Infant Toddler Services Network of Riley County will begin to re-introduce in-person home visits. With the advice from our state and local health agencies and our community medical partners, we are introducing a new system to help you and your team identify and reduce risk and exposure to COVID-19, should you wish to participate in face-to-face early intervention visits. For more information on our protocol and procedures, please call us at 785-776-6363
Research has shown the most critical time period for developmental growth is the time between birth and 36 months. Early Intervention is a system of supports and services for families that assist them in helping their children develop and learn. Early intervention helps to minimize developmental delays and decrease the need for special education services when their child enters school.
Caregivers influence how their children learn and grow. They spend many hours with their child every day. Early Interventionists in turn can support caregivers’ competence and confidence resulting in optimal learning opportunities for the child. Because adults can learn in small time spans and can generalize quickly, Our best route to meeting successful child outcomes is through caregivers.
Family-child interactions and other learning opportunities occurring between home visits is critical to child learning. Therefore family-directed models are extremely important for learning success.
In a Primary Service Provider model, the team members consisting of a variety of disciplines, including but not limited to speech therapists, occupational therapists, physical therapists, and early childhood specialists, combine and integrate their collective expertise to provide more efficient and comprehensive assessments, intervention strategies and services to families (Bruder & Bologna, 1993).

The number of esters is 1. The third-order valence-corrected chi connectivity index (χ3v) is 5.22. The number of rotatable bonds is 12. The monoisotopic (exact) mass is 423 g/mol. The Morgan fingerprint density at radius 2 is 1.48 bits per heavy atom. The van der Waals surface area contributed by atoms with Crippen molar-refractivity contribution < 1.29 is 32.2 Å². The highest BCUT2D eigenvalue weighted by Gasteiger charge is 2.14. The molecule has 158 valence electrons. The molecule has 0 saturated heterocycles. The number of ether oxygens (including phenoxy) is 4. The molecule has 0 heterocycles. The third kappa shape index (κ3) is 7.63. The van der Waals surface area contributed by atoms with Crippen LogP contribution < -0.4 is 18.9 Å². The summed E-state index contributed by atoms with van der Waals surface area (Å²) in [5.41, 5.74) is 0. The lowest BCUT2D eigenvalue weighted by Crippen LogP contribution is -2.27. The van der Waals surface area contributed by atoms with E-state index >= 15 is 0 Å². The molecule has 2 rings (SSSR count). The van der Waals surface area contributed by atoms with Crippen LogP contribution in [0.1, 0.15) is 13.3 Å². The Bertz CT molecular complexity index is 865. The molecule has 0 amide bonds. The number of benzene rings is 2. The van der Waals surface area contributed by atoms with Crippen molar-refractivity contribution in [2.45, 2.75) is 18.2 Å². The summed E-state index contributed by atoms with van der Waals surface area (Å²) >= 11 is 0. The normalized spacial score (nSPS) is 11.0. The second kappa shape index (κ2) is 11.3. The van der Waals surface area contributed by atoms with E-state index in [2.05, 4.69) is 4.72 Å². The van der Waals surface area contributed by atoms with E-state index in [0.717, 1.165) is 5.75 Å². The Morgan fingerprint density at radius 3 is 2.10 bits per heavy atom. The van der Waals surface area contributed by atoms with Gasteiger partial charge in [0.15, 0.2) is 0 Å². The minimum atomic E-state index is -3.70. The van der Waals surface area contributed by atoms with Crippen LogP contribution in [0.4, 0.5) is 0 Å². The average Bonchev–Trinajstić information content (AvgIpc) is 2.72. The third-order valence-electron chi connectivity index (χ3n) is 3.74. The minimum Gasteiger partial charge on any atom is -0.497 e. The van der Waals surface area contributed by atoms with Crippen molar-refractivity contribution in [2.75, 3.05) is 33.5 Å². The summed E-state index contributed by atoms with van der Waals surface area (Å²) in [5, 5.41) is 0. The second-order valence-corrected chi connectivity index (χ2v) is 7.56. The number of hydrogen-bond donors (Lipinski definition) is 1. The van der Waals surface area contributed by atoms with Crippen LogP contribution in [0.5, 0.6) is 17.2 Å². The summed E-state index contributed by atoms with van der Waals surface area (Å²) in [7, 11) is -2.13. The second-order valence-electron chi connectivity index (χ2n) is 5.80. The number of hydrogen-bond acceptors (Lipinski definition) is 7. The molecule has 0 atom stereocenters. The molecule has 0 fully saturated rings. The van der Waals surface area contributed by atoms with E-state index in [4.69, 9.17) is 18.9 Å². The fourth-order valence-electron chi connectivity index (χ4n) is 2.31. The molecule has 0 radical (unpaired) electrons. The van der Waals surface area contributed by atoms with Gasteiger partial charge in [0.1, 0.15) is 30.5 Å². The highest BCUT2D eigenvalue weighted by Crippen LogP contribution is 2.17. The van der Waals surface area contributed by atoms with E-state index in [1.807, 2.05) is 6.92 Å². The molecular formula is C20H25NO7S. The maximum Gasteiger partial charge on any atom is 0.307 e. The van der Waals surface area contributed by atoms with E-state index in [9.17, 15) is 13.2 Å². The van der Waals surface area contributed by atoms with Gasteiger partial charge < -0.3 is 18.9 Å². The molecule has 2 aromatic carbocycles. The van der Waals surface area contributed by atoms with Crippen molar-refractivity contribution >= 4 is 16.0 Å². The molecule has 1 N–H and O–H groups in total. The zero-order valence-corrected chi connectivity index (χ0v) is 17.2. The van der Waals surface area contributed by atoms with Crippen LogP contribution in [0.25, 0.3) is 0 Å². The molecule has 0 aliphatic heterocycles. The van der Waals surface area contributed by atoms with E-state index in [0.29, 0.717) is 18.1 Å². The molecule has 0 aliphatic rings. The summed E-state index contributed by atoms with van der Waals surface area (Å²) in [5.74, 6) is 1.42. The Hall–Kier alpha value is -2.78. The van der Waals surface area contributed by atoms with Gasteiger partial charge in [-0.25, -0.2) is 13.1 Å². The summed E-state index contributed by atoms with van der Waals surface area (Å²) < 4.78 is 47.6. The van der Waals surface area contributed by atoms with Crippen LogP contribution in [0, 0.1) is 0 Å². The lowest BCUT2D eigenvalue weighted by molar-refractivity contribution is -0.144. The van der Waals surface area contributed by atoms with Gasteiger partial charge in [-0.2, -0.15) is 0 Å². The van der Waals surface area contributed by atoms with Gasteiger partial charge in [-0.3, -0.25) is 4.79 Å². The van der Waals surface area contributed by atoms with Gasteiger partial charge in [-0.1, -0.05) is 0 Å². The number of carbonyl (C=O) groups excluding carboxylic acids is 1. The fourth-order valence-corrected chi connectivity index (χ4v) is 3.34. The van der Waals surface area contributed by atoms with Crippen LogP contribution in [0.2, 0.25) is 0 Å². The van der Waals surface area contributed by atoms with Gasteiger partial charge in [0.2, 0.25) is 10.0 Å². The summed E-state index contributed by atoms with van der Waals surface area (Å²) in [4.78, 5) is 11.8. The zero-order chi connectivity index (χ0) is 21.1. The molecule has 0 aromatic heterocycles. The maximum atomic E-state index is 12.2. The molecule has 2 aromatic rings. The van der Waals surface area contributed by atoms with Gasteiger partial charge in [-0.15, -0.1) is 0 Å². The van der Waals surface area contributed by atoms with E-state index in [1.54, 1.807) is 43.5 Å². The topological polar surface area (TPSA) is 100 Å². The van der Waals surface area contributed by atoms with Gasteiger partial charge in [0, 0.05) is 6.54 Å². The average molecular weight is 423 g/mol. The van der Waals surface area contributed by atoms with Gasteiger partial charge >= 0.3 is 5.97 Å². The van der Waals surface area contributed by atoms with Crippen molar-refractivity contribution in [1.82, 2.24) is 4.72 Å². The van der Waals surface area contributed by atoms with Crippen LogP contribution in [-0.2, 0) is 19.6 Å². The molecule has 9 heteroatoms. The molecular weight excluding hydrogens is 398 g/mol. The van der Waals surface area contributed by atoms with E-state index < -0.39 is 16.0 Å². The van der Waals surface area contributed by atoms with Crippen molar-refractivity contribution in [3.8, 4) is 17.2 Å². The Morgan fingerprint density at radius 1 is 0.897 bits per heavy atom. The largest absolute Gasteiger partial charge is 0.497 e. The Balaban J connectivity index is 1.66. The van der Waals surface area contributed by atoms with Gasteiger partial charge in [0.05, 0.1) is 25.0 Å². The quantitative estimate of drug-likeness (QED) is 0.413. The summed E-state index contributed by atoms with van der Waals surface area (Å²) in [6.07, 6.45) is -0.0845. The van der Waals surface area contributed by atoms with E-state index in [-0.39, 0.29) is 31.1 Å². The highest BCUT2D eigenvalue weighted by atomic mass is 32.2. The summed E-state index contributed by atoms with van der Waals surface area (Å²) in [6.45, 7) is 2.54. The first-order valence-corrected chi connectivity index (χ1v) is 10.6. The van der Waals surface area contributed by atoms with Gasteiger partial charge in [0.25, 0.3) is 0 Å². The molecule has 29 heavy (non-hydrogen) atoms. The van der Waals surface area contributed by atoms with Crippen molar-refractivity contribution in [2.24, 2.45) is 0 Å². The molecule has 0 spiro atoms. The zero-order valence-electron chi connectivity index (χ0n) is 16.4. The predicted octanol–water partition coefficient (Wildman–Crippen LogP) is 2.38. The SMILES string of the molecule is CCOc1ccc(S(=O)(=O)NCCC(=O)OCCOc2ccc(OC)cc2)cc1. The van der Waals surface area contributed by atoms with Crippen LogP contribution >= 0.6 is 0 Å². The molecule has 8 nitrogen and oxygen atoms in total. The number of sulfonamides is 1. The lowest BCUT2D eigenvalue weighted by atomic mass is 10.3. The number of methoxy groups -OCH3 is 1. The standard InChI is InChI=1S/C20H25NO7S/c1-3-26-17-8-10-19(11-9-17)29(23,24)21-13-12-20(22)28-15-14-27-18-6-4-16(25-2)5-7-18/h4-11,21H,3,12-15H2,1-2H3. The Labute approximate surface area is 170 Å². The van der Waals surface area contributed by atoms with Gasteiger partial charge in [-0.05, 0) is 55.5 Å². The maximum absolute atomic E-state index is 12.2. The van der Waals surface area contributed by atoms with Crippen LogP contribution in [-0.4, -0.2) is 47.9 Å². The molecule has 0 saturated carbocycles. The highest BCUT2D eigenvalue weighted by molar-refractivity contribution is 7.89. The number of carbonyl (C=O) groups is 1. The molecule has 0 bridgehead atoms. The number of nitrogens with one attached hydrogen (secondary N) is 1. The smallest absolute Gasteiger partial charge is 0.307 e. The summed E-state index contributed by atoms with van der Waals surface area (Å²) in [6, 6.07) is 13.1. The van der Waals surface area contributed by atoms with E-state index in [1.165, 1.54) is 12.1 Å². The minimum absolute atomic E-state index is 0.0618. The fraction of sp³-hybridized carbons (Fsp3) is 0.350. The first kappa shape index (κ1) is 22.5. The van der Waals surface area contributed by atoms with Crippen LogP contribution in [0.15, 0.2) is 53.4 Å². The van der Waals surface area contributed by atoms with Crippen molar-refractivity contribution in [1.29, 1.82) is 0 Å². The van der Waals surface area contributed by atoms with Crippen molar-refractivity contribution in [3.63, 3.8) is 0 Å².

In this model, the main services and supports to the family are delivered through one of the team members. Depending on the needs of the child and family, other team members will provide joint home visits and consultations. In addition, weekly team meetings are conducted to ensure support is provided for each child and family in the program. Every team member continues to be recognized as the authority on techniques on their own primary discipline. (Bruder & Bologna, 1993, p. 118).
The Science of Early Childhood Development and how learning happens
This document reflects practices validated through research, model demonstration, and outreach projects implemented by top occupational therapist, physical therapist, speech therapist, developmental interventionist and other well respected early childhood professionals.
The American Pediatrics Association has produced a publication about Early Intervention, IDEA Part C Services, and the Medical Home: Collaboration for Best Practice and Best Outcomes.